After its retirement in January 1955, No. 2425 was donated to the city of Enderlin, N.D., and put on display in a city park. After years outdoors, city officials became concerned about asbestos insulation leaking from beneath the boiler jacket. Unsure how to handle this, they built a structure to completely enclose the engine and tender.
In 2005, Ironhorse Railroad Park offered to buy the locomotive and move it to the museum site, but it took until 2008 to close the deal. Once at the museum, an inspection revealed the locomotive was in good restorable condition despite its age and years of outdoor display in harsh winter conditions.
Soo Line No. 2425 was built by Alco’s Schenectady Works in 1909 and retired in January 1955. Clint Jones, owner of the Mineral Range, purchased the locomotive from Ironhorse in 2018, intending to move it as soon as possible, but it took a year to arrange the move. The locomotive’s boiler and cab were loaded on one rig, while a second carried third carried the wheels and frame. The tender, which is in poor condition, did not accompany the locomotive on the move to Michigan.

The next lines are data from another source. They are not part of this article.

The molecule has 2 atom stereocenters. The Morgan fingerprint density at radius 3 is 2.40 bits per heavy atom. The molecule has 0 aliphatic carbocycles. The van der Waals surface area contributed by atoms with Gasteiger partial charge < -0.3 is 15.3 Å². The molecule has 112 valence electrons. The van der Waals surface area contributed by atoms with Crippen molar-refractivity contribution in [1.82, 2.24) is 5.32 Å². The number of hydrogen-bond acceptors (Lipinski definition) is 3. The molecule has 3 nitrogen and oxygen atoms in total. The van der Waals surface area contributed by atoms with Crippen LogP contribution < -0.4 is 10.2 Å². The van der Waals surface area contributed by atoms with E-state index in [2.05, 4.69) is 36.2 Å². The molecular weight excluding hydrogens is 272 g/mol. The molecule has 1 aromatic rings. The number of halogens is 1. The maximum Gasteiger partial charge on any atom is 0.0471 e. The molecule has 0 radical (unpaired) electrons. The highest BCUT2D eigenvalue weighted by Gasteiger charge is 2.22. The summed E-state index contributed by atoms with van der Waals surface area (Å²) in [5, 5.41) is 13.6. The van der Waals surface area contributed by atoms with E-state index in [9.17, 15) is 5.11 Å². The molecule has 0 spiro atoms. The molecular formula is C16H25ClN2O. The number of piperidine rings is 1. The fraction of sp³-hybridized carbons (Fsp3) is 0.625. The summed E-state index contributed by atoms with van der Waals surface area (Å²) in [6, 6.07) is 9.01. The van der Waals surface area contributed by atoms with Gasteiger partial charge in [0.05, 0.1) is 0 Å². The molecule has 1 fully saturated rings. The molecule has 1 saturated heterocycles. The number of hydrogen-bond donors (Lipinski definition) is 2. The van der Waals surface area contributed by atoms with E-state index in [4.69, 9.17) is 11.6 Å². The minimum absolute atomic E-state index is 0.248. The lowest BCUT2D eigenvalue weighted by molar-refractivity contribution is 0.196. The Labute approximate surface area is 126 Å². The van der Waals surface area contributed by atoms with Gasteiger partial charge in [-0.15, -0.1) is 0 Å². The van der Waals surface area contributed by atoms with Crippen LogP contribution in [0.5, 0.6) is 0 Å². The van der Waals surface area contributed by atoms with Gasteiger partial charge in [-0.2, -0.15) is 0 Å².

Jones, who has owned other steam locomotives, plans to restore No. 2425 for occasional use on the Mineral Range Railroad, according to reports.